Getting foreign direct investment (FDI) for Liquefied Natural Gas (LNG) trains is a problem confronting the gas sector. Trains are vehicles for processing and exporting gas to offshor markets. A former Managing Director, Nigerian Liquefied and Natural Gas (NLNG), Mr. Godswill Ihetu, says the government needs billions of dollars to do this. Ihetu, also Energy Resources Limited Chief Executive Officer, in this interview with AKINOLA AJIBADE, speaks on why Brass LNG and Olokola LNG have failed to take-off, despite the government’s avowed commitment to the two projects, collocation of oil and gas pipelines, shortage of gas, problems in the Liquefied Petroleum Gas (LPG) sub-sector, power problems and other sundry issues.
What is the global market share of Nigerian gas?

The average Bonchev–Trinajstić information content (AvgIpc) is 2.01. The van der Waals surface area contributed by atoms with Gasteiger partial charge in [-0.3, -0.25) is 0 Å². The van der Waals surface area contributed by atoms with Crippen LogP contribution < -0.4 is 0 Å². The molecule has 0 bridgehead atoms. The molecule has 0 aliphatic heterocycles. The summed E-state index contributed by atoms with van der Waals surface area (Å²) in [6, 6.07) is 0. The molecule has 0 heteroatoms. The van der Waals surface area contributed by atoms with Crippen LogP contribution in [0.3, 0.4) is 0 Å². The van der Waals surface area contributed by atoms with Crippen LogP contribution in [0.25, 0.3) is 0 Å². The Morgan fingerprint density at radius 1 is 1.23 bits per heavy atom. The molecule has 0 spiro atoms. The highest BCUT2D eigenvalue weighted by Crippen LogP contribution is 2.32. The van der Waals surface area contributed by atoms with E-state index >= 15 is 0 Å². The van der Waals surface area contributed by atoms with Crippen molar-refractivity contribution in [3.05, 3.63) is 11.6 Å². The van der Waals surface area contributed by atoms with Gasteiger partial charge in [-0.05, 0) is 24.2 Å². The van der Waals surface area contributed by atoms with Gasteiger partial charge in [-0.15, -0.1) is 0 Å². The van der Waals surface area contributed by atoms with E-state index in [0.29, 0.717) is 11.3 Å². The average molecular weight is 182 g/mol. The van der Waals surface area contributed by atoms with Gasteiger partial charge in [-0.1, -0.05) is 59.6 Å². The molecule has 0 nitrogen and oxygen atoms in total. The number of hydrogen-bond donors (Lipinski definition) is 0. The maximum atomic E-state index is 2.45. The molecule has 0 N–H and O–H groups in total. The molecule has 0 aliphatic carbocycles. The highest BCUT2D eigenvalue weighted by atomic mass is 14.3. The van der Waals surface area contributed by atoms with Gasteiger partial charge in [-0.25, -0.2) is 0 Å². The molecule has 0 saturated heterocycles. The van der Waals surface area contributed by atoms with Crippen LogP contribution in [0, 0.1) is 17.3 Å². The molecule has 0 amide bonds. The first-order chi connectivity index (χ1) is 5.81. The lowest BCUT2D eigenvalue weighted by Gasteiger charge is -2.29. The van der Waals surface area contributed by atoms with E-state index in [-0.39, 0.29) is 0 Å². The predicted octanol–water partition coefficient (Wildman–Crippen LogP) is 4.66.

The country is controlling 10 per cent of the global gas market. The market size is growing, a development, which would encourage economic growth in the country. The more Nigerian gas exported the better for the country. Just as crude oil and its derivatives, such as Petroleum Motoring Spirit (PMS), Diesel, and Kerosene, are sold to customers from different segments of the economy so also is natural gas compressed for the use of automobiles, liquefied for domestic cooking, transfered into turbines for electricity generation and sent as exports to markets in Asia and other parts of the world. The gas that is produced in the Niger Delta region is piped all the way to Lagos for use in Omotoso Power Plant; Papalanto Power Plant; Geregu Power Plant, Ugbelli and other plants. While many of the power plants are government-owned, others are not. For instance, the Federal Government owns the Nigerian Gas Company (NGC), which sells gas to different companies. Also, we have Escravos gas pipeline, which is serving as a major artery into Lagostopics from